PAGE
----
THE CAPITALIST world was rocking yesterday after President Trump’s declaration of a trade war on his European Union, Canadian and Mexican rivals. The US tariffs of 25% on steel and 10% on aluminium came into effect yesterday.
Labour’s shadow trade secretary Barry Gardiner said the UK must not allow President Trump to ‘bully’ his trading partners. He added that the May government and EU should work closely on counter-measures. He told the BBC: ‘President Trump is a bully.
‘He is trying to bully his trading partners into making concessions to America. This is a tactic that he has used successfully with other countries and the only way to deal with it is to stand up to a bully.’ ‘The European Union is not going to have a trade war with the US, but will be forced to retaliate in the event of the imposition by Washington of trade duties,’ said the head of EU diplomacy, Federica Mogherini.
French President Emmanuel Macron was more to the point. He called Trump to tell him the tariffs were ‘illegal’ – a term echoed by Bernd Lange, chair of the European Parliament’s international trade committee. The MEP hoped a trade war could be avoided but warned that Trump’s action demonstrated that the US president was ‘not willing to stick to the rules’. Germany’s Economy Minister, Peter Altmaier, hoped a decisive EU response would make Trump reconsider his decision.
Justin Trudeau, the Canadian Prime Minister, said the US move was ‘totally unacceptable’ and rejected the claim that his country posed a national security threat to America. Canada plans to impose tariffs of up to 25% on about $13bn worth of US exports from 1 July. Goods affected will include some American steel, as well as consumer products such as yoghurt, whiskey and coffee.
Mexican Foreign Minister Luis Videgaray said his country was planning new duties for imports of steel, pork, apples, grapes, blueberries and cheese from the US. UK Trade Minister Liam Fox said he would speak to US commerce secretary Wilbur Ross on Monday but added the UK ‘absolutely do not rule out counter-measures’.
The Unite national officer for steel, Tony Brady, said: ‘The UK government cannot continue to be a bystander as the threat of a job-destroying trade war increases. ‘Unite is in regular dialogue with our sister union United Steelworkers in the US and Canada through Workers Uniting and steel unions in Europe via IndustriALL.’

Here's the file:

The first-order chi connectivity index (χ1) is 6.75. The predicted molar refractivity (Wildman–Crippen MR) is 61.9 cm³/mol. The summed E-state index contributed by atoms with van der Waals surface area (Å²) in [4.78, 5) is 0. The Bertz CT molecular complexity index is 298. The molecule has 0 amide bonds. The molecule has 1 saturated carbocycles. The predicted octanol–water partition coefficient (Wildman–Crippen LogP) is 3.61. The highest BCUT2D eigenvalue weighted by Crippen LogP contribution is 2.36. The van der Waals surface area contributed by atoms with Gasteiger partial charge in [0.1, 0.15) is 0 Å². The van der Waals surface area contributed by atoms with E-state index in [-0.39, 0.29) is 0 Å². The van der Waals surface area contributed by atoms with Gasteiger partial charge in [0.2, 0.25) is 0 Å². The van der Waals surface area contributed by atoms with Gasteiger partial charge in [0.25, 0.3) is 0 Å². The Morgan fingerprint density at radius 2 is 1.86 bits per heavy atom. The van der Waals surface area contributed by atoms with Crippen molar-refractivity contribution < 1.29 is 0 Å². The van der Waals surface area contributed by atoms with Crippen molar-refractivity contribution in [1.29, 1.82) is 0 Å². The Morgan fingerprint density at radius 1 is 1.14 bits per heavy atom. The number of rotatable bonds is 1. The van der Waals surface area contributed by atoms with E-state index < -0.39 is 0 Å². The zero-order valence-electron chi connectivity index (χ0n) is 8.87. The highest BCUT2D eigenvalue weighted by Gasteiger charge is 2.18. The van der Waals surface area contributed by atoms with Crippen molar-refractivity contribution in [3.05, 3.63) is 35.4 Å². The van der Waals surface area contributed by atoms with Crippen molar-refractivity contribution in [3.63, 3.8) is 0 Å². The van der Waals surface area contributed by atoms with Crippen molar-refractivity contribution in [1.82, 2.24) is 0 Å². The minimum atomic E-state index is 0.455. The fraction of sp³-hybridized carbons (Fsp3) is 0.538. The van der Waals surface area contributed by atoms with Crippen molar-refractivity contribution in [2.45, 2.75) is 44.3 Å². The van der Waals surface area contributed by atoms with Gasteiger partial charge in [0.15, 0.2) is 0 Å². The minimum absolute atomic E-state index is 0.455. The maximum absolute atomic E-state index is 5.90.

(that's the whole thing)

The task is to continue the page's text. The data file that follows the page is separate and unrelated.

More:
The GMB said its ‘exclusive figures’ show Donald Trumps’ tariffs threaten 34,000 UK steel jobs.
The union added: ‘The region most at risk is Yorkshire and the Humber, where 9,500 jobs could be hit. Just behind is Wales where 9,250 jobs are at risk.’ Jude Brimble, GMB National Secretary, said: ‘The government must act urgently to protect the livelihoods of more than 30,000 steel workers.’
Roy Rickhuss, General Secretary of Community, the steelworkers’ union, said: ‘Steelworkers on both sides of the Atlantic have been let down by their governments … Meanwhile Donald Trump may well do more harm than good to American manufacturing if a global trade war escalates. Trade unions across the world must stand together in opposition to these measures. ‘The problems of steel dumping will not be solved by unfair tariffs, and steelworkers in the UK and USA must not fall into the trap of believing rhetoric from the likes of Donald Trump.’
All Trades Unions Alliance secretary Dave Wiltshire said: ‘Capitalism is in a huge crisis. Everybody knows that trade war is a prelude for a real war as the bosses seek to redivide the world between themselves. ‘The only answer is for the workers of the world to unite against the bosses with socialist revolutions to expropriate the bosses and the bankers to bring in socialist planned economies. ‘Sack the bosses, not the workers, is the answer to this crisis.’